In recent years the theory of two visual streams, vision for perception versus vision for action has been refined by Melvyn Goodale, David Milner and others. According to this theory, visual perception arises as the result of processing of visual information by the ventral stream areas (located mostly in the temporal lobe), whereas the dorsal stream areas (located mostly in the parietal lobe) process visual information unconsciously. For example, catching a ball quickly would engage the dorsal stream areas, whereas viewing a painting would engage the ventral stream. Overall, these studies show that conscious versus unconscious behaviors can be linked to specific brain areas and patterns of neuronal activation. .

An alternative and more global approach to analyzing neurophysiological correlates of consciousness is referred to by the Fingelkurts as Operational Architectonics. This still-untested theory postulates that thoughts are matched with and generated by underlying neurophysiological activity patterns that can be revealed directly by EEG.

Experimental philosophy

A new approach has attempted to combine the methodologies of cognitive psychology and traditional philosophy to understand consciousness. This research has taken place in the new field called experimental philosophy, which seeks to use empirical methods (like conducting experiments to test how ordinary non-experts think) to inform the philosophical discussion. The aim of this type of philosophical research on consciousness has been to try to get a better grasp on how exactly people ordinarily understand consciousness. For instance, work by Joshua Knobe and Jesse Prinz suggests that people may have two different ways of understanding minds generally, and another suggestion has been that there is actually no such phenomenon as consciousness. Further, Justin Sytsma and Edouard Machery have written about the proper methodology for studying folk intuitions about consciousness.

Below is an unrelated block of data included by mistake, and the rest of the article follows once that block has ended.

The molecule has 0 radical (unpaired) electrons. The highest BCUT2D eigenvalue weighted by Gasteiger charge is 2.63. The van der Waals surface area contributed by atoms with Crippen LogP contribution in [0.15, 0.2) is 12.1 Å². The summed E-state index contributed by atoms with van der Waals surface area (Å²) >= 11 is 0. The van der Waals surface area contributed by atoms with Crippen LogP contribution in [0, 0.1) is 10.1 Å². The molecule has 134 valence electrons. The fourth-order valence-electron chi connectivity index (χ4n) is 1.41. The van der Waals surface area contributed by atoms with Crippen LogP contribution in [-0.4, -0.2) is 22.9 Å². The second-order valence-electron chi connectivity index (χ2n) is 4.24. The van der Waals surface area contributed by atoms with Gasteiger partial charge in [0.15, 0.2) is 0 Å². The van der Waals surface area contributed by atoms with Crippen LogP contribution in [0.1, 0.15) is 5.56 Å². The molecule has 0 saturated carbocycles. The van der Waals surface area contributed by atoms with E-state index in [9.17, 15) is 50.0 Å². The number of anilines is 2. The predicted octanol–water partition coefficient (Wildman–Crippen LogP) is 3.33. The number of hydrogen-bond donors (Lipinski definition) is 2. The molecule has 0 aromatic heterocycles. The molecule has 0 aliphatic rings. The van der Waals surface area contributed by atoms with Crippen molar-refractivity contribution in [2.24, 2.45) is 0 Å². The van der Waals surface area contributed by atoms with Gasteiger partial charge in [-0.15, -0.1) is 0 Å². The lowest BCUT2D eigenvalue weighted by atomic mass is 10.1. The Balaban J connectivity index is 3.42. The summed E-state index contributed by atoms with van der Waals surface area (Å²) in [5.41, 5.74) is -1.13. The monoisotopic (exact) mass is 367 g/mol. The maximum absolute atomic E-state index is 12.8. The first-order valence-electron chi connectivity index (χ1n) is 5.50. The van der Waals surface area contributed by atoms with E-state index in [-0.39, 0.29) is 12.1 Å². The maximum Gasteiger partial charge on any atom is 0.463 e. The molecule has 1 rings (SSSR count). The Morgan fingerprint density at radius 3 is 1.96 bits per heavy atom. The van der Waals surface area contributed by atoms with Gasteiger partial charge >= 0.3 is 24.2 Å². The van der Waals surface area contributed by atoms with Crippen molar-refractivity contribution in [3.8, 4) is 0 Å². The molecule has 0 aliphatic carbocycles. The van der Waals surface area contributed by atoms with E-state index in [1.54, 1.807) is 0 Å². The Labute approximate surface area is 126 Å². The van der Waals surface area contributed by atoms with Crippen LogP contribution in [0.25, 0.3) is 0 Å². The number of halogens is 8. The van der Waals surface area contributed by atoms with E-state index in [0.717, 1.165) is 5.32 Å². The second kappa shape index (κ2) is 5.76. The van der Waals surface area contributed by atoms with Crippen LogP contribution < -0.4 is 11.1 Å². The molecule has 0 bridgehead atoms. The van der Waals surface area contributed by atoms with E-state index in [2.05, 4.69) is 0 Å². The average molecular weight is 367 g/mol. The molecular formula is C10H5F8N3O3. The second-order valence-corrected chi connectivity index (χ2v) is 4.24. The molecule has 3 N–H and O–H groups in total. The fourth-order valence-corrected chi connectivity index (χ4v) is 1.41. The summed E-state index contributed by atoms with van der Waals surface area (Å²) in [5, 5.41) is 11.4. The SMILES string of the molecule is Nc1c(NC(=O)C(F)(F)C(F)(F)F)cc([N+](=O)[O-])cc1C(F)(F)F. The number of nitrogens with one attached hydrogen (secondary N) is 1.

Evolutionary psychology

Consciousness can be viewed from the standpoints of evolutionary psychology or evolutionary biology approach as an adaptation because it is a trait that increases fitness. Consciousness also adheres to John Alcock's theory of animal behavioral adaptations because it possesses both proximate and ultimate causes.

The proximate causes for consciousness, i.e. how consciousness evolved in animals, is a subject considered by Sir John C. Eccles in his paper "Evolution of consciousness." He argues that special anatomical and physical properties of the mammalian cerebral cortex gave rise to consciousness. Budiansky, by contrast, limits consciousness to humans, proposing that human consciousness may have evolved as an adaptation to anticipate and counter social strategems of other humans, predators, and prey. Alternatively, it has been argued that the recursive circuitry underwriting consciousness is much more primitive, having evolved initially in premammalian species because it improves the capacity for interaction with both social and natural environments by providing an energy-saving "neutral" gear in an otherwise energy-expensive motor output machine. Another theory, proposed by Shaun Nichols and Todd Grantham, proposes that it is unnecessary to trace the exact evolutionary or causal role of phenomenal consciousness because the complexity of phenomenal consciousness alone implies that it is an adaptation. Once in place, this recursive circuitry may well have provided a basis for the subsequent development of many of the functions which consciousness facilitates in higher organisms, as outlined by Bernard J. Baars. Konrad Lorenz sees the roots of consciousness in the process of self-exploration of an organism that sees itself acting and learns a lifetime. Behind the Mirror: A Search for a Natural History of Human Knowledge